Our last visit to the Fair of the American Institute took us first among the pumps, of which there is a considerable variety displayed. We find no marked advance in this department of engineering since the exhibition of 1867, but we will briefly mention the most important of the pumps exhibited. The Woodward Steam Pump Manufacturing Co., of New York, exhibit one large single cylinder, and one large double cylinder steam pump with- several small ones of their manufacture, the Construction of which is too well known to our readers to render details necessary here. They also display a novel steam jpump called the “ Little Giant.” The pistons, both of steam cylinders and of pump cylinders, remain stationary while the cylinders travel. It is a double-acting pump—all the cylinders are vertical—and it occupies very little space. Its valves are 'cylindrical, and consequently balanced, and it is said to work very economically. Knowles&Sibley, of New York, exhibit some beautiful pumps, the workmanship of which is of a superior kind. The main steam valve of these pumps is carried over the center by means of an auxiliary valve of peculiar construction, the action of which is extremely delicate, rendering these pumps as suitable for boiler feeders, where a very slow motion is required, as for work requiring their fullest capacity. It will be unnecessary to dwell upon the special merits of these pumps as they are well known to all American engineers. The steam pumps shown by Geo. F. Blake&Co., of Boston, is also a good one, exhibiting many points' of merit, and excellently made. The steam valve is balanced, and it will start at any part of the stroke. The Emery Rotary Machine Co. exhibit Novarro's rotary pumps, the principle of which is the thrusting out and in of flat buckets by the alternate action of a fixed eccentric ring surrounding the shaft of the motor wheel and the case ; the wheel and fixed eccentric being concentric with each other but eccentric to the case. This pump is also a motor-wheel or a water-meter, by making it a propelled wheel instead of a propeller. J. H. A. Gericke, of Jersel City, N. J., exhibits his turbinate force pump, which is essentially a centrifugal pump. T. F. Rowland, of Greenpoint, Brooklyn, N. Y., also shows a powerful centrifugal pump, which is very simple in construction, and is so little liable to obstruction, that it may even be used for dredging. Philip S. Justice, of New York and Philadelphia, exhibits one of the pumping engines described and illustrated on page 33, current volume of the SCIENTIFIC AMERICAN, which is one of the novelties among this class of devices, and attracts much observation. It is making a favorable impression. Berhen's rotary engine and pump, exhibited by H. C. Dart&Co., of New York, is for many purposes doubtless as good a rotary pump as any present at the Fair, and it attracts much favorable comment. One of them is in operation as a boiler feeder, a kind of work which it does in a superior manner. The Niagara Steam-pump Works, of Brooklyn, N. Y., exhibit the well-known Niagara pump and engine, the arrangement of valves in which is admirable. The valves may be reached, all obstructions—if any chance to be present—removed, the valves replaced, and the pump set to running in a very short space of time . ' All that is necessary to get at the valves is the removal of a single nut. This pump has acquired a deservedly good reputation. Wm. D. Andrews&Bro., of New York, exhibittheir central- discl1arge centrifugal pump, and their patent improved antifriction pump. Important improvements have been added to the latter rElcently. The piston is balanced by a series ot holes in the piston itself, by which the pressure maybe equal iied ' on both sides of it, and the induction wing used formerly on these pumps is dispensed with. This pump is of great capacity and its operation excites much attention. From pumps to BLOWERS, which may be regarded as a species of air pumps, the transition is natural. There are only a few of these on exhibition. There are two kinds of fan blowers, each of which are great improvements over the original fan blower of Ericsson&Bathwaite, constructed in 1829. The most important of these is the multiplying pressure fan blower, invented and exhibited by P. Clark, of Rahway, N. J. All methods employed to attain increased pressure without increase of speed, except this, have proved unsuccessful to a greater or less degree. This blower is made up of a series of fan wheels all attached to a common shaft, and running at the same speed, but in different compartments, communicating only by an annular space surrounding the shaft, of sufficient capacity to permit the flow of air from the first compartment to the second, and so on. The rotary motion of the air acquired in each compartment is checked by a fixed turbinate arrangement of curved buckets, which change the © 1869 SCIENTIFIC AMERICAN, INC. 282 [OCTOBER 30, 1869. direction of the current and conduct it through tie annular space above alluded to, when 1,he next fan in order takes it and gives it additional pressure, and so on to the end of the series. Water gages attached to each compartment show that the pressure is uniformly increased in each compartment. It is thus the required pressure may be obtained without excessive speed. This blower, as being one of the few novelties of the machinery department, attracts much attention Irom mechanical visitors to the Fair. The pressure blower exhibited by B. F. Sturtevant, of Boston, Mass., is also a good blower, running without great noise and performing good work. This blower has been before the public so long, and is so favorably known that we need not dwell upon its details. A machine of an entirely different class is Root's patent force-blast rotary blower, exhibited by S. S. Townsend, ofNew York, the construction of which can hardly be explained without diagrams. It gets up a strong blast with slow speed, the air being impelled hy absolute pressure. The weight of the moving parts is light, they being composed chiefly of wood, and very little power is absorbed in friction. There are no valves, and the parts of the machine are very few in number. The same principle is applied to hand blowers, of which there is one on exhibition— very convenient and effective substitute for the old-time blacksmith's bellows for forges. Besides the pumps mentioned, exhibited by “Wm. D. Andrews&Bro., of New York, that firm also exhibit their patr ent OSCILLATING ENGINES, by which their pumps are operated. They also show one of their friction grooved hoisting machines, with oscillating cylinder and direct connection of the piston rod and crank. Motion is, in this machine, communicated to a wheel and axle by grooved friction pulleys. It therefore runs without noise, and the speed is perfectly controlled. A novelty ia STEAM GENERATORS, 'hot on exhibition at our previous visit, is exhibited by Thomas Mitchell, of Albany, N. Y. It is a cylinder of wrought iron with welded joints, into which water is thrown by a feed pump ; the same pump operating through a worm gear to slowly rotate the cylinder in the furnace where it is suspended upon two journals, one at either end ot the furnace. The design is to only throw water into the revolving generator, as wanted, tomake steam. The steam is generated under very high pressure. The water is injected through a core pipe in one of the journals which extends longitudinally through the axis of the cylinder, and is perforated at intervals throughout its length. The water is thus subdivided into small jets, which the heat of the cylinder converts into steam instantaneously. In one corner of the floor devoted to tl 1 e exhibition of machinery stands two beautiful machines displayed by S. R. Krom, of New York, one of which is an ore crusher and the other a dry ore concentrator ; both these machines exhibit a degree of mechanical and inventive skill highly creditable to their inventor. The crusher munches up large lumps of the hardest ores, with as much ease as a boy could crack a hazel nut, while the concentrator separates the ores from the gangue with great rapidity and certainty. The prominent feature of this machine is'the use of intermittent puffs of air, which renders available whatever difference there may be in the specific gravity of the ore and its gangue. The construction of the machine is based upon sound scientific prineiples, and will well repay inspection. In the DEPARTMENT OF INTERCOMMUNICATION. there is very little worthy of mention. There is, however, a model of a turn-table exhibited by James B. Kelly, of KeIl- dallville, Ind., which turns on car wheels of the ordinary constructions, rolling between concentric tracks on the under side of the table and corresponding tracks upon which the wheels rest. The wheels are kept at their proper distances by radial shafts upon which they play almost without friction, as these shafts bear no part of the load. The model works with remarkable ease, and we judge the principle might be advantageously applied to drawbridges, locomotive turn-tables, etc. A novelty in this department are the PAPER BOATS, exhibited by A. Waters, of Troy, N. Y. They are beautifully finished and astonishingly light. The largest one exhibited, capable of carrying 170 lbs., only weighs 32-! lbs. These boats attract much attention. 'Ve take this occasion to notice a STEAM ]'IRE ENGINE exhibited by Cole Brothers, of Pawtucket, R. I. It is finished in a high style of art, and has some peculiarities of construction worthy of note. The piston rod is forged solid, by which cramping of the link block is obviated. The pump is always charged from the outlet by means of the siphon form of the suction pipe. These engines are guaranteed to draw water twenty-nine feet. They are compact and built to combine strength with lightness, so far as this is practicable. Near this fire engine stands an ELECTROMAGNETIC ENGINE, in which there is no new principle displayed, but the application of which to the driving of sewing machines attracts a great deal of attention. The motion is uniform and sufficiently strong for the purpose, and we were told that the expense of maintaining the battery was only ten cents per day. In passing from the builtng we notice one of the best things we have seen at this Fair, namely, Poulson's patent lazy-tongs SHUTTER BLIND AND AWNING, niade entirely of metal, and worked ftom th e inrn'de hy a, crank. When open they are entirely out of sight, and when closed they are burglar and fire proof. They can be adjusted to admit light and air and exclude the sun. The awnin gs are supported by brackets from the wall, and are adjusted in the same manner as the blinds. They are simple in construction, not liable to get out of order, not materially more expensive than the ordinary awnings and fixtures, and in our opinion far superior to any thing of the kind hitherto used.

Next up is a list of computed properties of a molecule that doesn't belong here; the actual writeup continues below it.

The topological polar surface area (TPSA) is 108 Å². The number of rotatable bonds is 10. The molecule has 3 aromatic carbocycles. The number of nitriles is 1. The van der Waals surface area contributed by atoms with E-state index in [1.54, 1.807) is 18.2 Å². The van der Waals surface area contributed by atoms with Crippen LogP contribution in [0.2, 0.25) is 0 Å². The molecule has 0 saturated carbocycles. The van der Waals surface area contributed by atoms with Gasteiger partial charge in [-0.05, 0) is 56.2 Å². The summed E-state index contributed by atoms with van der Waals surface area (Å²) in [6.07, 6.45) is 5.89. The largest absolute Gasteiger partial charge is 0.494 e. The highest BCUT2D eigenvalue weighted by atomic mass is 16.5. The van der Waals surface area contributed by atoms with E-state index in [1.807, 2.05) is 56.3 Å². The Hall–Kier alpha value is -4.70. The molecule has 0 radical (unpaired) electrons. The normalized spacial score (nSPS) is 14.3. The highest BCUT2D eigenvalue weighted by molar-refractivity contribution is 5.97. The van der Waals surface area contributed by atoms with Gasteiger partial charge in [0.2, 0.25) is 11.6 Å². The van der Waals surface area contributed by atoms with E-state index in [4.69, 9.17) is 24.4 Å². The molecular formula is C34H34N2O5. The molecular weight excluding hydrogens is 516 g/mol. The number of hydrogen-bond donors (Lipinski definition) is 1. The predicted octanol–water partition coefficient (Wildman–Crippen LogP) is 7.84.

This article was originally published with the title "The Exhibition of the American Institute" in Scientific American 21, 18, 281-282 (October 1869)